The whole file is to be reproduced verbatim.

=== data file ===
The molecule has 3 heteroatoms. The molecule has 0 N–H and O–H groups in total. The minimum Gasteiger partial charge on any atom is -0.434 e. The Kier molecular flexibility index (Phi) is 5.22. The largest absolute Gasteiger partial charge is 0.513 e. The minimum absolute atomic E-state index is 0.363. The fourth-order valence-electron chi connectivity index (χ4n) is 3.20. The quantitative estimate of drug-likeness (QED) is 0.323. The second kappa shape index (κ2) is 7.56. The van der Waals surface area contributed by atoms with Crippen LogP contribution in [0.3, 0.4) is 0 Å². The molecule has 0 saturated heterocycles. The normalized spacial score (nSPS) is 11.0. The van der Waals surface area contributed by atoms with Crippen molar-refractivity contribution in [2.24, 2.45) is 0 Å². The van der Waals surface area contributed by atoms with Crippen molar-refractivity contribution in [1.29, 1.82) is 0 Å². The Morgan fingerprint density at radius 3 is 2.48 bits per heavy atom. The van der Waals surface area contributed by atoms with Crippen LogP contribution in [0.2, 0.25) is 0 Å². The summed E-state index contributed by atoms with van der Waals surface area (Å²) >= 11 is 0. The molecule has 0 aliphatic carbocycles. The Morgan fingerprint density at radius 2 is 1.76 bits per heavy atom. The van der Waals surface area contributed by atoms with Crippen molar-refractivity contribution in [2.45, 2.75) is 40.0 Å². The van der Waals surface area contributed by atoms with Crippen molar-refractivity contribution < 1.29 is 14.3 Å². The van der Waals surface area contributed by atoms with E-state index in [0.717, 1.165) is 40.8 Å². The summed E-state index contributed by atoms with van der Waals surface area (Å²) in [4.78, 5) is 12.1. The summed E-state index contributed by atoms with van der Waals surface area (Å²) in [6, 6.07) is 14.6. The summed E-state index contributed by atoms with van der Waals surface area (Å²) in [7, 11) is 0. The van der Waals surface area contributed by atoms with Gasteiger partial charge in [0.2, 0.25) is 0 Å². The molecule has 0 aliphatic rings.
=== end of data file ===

The molecule has 3 heteroatoms. The molecule has 0 N–H and O–H groups in total. The minimum Gasteiger partial charge on any atom is -0.434 e. The Kier molecular flexibility index (Phi) is 5.22. The largest absolute Gasteiger partial charge is 0.513 e. The minimum absolute atomic E-state index is 0.363. The fourth-order valence-electron chi connectivity index (χ4n) is 3.20. The quantitative estimate of drug-likeness (QED) is 0.323. The second kappa shape index (κ2) is 7.56. The van der Waals surface area contributed by atoms with Crippen LogP contribution in [0.3, 0.4) is 0 Å². The molecule has 0 saturated heterocycles. The normalized spacial score (nSPS) is 11.0. The van der Waals surface area contributed by atoms with Crippen molar-refractivity contribution in [2.24, 2.45) is 0 Å². The van der Waals surface area contributed by atoms with Crippen molar-refractivity contribution in [1.29, 1.82) is 0 Å². The Morgan fingerprint density at radius 3 is 2.48 bits per heavy atom. The van der Waals surface area contributed by atoms with Crippen LogP contribution in [0.2, 0.25) is 0 Å². The summed E-state index contributed by atoms with van der Waals surface area (Å²) >= 11 is 0. The molecule has 0 aliphatic carbocycles. The Morgan fingerprint density at radius 2 is 1.76 bits per heavy atom. The van der Waals surface area contributed by atoms with Crippen molar-refractivity contribution in [2.45, 2.75) is 40.0 Å². The van der Waals surface area contributed by atoms with Crippen molar-refractivity contribution < 1.29 is 14.3 Å². The van der Waals surface area contributed by atoms with E-state index in [0.717, 1.165) is 40.8 Å². The summed E-state index contributed by atoms with van der Waals surface area (Å²) in [4.78, 5) is 12.1. The summed E-state index contributed by atoms with van der Waals surface area (Å²) in [6, 6.07) is 14.6. The summed E-state index contributed by atoms with van der Waals surface area (Å²) in [7, 11) is 0. The van der Waals surface area contributed by atoms with Gasteiger partial charge in [0.2, 0.25) is 0 Å². The molecule has 0 aliphatic rings.